As might be expected, all projects strive to “minimize carbon footprint and energy dependence,” which is another of the 12 principles. One of the company’s larger endeavors was the 16-story Oregon Health & Science University (OHSU) Center for Health & Healing, a LEED Platinum, 412,000-square-foot structure. It was one of the first large buildings in the US to use chilled beams for passive cooling—a much more efficient system compared to forced air-conditioning. The building generates 30 percent of its electrical needs with an on-site micro-turbine plant and treats 100 percent of its wastewater (22,000 gallons daily) with a bioreactor.

A bit more challenging for the firm is the aim to “connect people and buildings to nature,” given that almost all of its projects are urban infill. The transformation of a 38-acre Portland industrial site into 2.7 million square feet of mixed-use space, which includes the OHSU Center, is strategically complemented by garden streets, a bioswale, a river greenway, and a two-block central park. “This is a place where you can clearly see the benefits of getting people outside,” Edlen says. Other residents include osprey, steelhead trout, salmon, and myriad other native riverine species.

Fulfilling a principle to “encourage transportation alternatives” in a place such as Portland, storied for its bicycling culture, might seem like a no-brainer. But Gerding Edlen exports that philosophy to Los Angeles, of all places. Its mixed-use, 1.5 million-square-foot South Park development—with LEED Gold and Silver certifications on its various buildings—is one of the few downtown developments that places workers near workplaces and within blocks of the city’s Metro line and other forms of public transportation. Residents also are within walking distance of supermarkets and the Staples Center.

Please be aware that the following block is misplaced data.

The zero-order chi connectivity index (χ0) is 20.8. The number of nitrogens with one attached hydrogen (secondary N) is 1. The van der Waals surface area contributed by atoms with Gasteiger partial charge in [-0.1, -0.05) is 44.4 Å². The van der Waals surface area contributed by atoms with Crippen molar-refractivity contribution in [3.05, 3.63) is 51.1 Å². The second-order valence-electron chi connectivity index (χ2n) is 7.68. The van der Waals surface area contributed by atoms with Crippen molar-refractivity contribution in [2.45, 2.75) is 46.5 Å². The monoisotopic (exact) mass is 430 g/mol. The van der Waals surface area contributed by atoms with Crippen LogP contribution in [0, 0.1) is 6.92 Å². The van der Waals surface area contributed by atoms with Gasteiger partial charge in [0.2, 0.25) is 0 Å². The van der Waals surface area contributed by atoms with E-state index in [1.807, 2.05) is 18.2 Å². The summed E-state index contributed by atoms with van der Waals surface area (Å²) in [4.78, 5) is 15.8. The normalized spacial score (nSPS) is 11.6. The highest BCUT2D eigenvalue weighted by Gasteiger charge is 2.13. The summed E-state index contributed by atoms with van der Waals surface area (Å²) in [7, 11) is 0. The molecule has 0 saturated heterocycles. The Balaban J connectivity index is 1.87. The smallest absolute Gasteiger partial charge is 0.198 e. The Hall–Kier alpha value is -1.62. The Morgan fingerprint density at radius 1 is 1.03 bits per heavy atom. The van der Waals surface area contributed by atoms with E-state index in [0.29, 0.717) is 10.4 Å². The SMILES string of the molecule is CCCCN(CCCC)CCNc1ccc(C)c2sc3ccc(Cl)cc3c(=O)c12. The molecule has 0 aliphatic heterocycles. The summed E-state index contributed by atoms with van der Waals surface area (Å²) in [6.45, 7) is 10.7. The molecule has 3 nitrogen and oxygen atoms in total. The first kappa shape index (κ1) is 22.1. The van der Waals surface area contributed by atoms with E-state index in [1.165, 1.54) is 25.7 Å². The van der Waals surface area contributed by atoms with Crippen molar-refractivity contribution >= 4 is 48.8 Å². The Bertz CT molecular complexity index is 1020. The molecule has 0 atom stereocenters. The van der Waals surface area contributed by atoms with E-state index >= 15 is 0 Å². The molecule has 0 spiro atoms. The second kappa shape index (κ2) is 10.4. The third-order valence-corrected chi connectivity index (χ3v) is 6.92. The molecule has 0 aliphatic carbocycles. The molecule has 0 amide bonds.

Gerding Edlen’s Factory 63 in Boston, originally built in 1908, offers 38 apartment units but also offers publically accessible space for business and recreation.

Gerding Edlen’s Factory 63 in Boston, originally built in 1908, offers 38 apartment units but also offers publically accessible space for business and recreation.

The remaining principles include creating enjoyable pedestrian environments, inspiring communities with art, integrating schools and neighborhoods, and “preserving symbols that matter”—honoring historic elements as community-defining touchstones.

Edlen says investors and zoning boards have come a long way during the firm’s two decades. In particular, local financiers, especially those holding equity positions, take a greater long-term interest in green building. City planners now ask for higher-performing buildings, often with transparent documentation, and that structures be resilient. The day is fast approaching when sustainable buildings will be the norm—and exclude no one.